The Independent View: Foreign intervention should be supported by liberals

Those former left-wing pioneers who founded the neoconservative movement in Washington should not be treated like war criminals or fathers of the ‘new imperialism’. In fact the doctrine should be welcomed and supported by us liberals.

We liberals believe in a society based on liberty, justice and a constitutional government, whether it is in are own country or abroad. But we have struggled since Iraq to maintain the common principles following the Liberal Democrats’ vote against the war. And to hear Nick Clegg at the last conference shun “neo-con wars” was almost unbearable to listen to. Why criticise foreign intervention or the ‘Blair doctrine’ because it is immoral, and then sit along side the new left who support groups such as Hamas and Hezbollah? I fail to understand modern Liberals.

Saddam was a fascist dictator who tortured his own citizens and gave financial support to terrorist organisations that declared war against Israel. Removing him from power benefited the West and the Middle East, even though the planning of the war was a disaster for Iraq and the coalition (but that is a different matter.) Now we are faced with Iran, a theocracy ruled by an undemocratic council and with a poor human rights record towards women, homosexuals and reformists. Will we liberals stand by and allow President Mahmud Ahmadinejad to mock and violate international law once more?

Zimbabwe is another nation, too, which is suffering from the exploitations of a tyrant and requires foreign intervention. South Africa and the African Union have allowed Mugabe to go unchallenged for far too long. Britain would be justified in using military force to remove Mugabe and the people of Zimbabwe would welcome UK action – the Catholic Church of Zimbabwe said Britain would be morally justified – but there is no chance of this because liberals have ruled out the idea of humanitarian intervention. Iraq has allowed the very idea to be seen as imperialistic in nature.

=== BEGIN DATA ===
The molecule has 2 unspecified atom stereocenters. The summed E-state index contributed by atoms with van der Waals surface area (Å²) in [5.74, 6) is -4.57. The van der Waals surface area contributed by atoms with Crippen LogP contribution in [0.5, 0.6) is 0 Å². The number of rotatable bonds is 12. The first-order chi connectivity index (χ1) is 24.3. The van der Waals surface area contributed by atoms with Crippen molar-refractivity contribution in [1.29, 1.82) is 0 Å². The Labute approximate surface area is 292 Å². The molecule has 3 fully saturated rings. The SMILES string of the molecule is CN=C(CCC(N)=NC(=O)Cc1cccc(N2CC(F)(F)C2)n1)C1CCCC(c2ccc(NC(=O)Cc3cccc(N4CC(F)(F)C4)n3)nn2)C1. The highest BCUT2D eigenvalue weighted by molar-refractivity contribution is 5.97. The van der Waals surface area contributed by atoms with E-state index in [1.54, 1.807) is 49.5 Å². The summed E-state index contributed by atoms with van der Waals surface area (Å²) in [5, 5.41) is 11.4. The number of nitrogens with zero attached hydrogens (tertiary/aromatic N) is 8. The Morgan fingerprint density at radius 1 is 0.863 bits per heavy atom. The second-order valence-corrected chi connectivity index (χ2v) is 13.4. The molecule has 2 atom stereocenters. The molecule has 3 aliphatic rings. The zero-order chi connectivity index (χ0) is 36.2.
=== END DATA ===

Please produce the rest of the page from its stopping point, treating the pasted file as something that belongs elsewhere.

Whether it will be Iran, Zimbabwe, Burma or Sudan, we liberals will continue to play the Iraq card in relation to foreign intervention. The Liberal Democrats have placed themselves in the isolationist field of foreign affairs, which is both tragic and depressing.

That is why I am an independent liberal. My views and beliefs are different to some, and my support for the neoconservative agenda has isolated me amongst liberals. But if the liberalism we hold so dear is based on liberty and democracy, then we of all people have the moral right to spread it.

* Daniel Furr is an independent liberal, not linked to the Lib Dems, currently studying business at Greenwich University. He is also a part time freelance blogger commenting on politics and international affairs.

Editor’s note: ‘The Independent View’ is an occaional slot for non-Lib Dem members to put across their viewpoint. If you’re an LDV-reading non-party member – or if you know someone you think would be a good contributor – and would like to write an article, please do get in touch with the editor at [email protected].

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This entry was posted in Europe / International and The Independent View.


  • Iain Roberts 21st May '08 - 12:41pm

    I agree with the principle that intervention can be justified. As a liberal, I believe that societies run on liberal values are genuinely better than others; I’ve got no time for the moral relativists who tell me that tyrannical regimes where women have no rights and people are tortured or worse are OK, because it’s just the way they do things and their culture has different values to ours.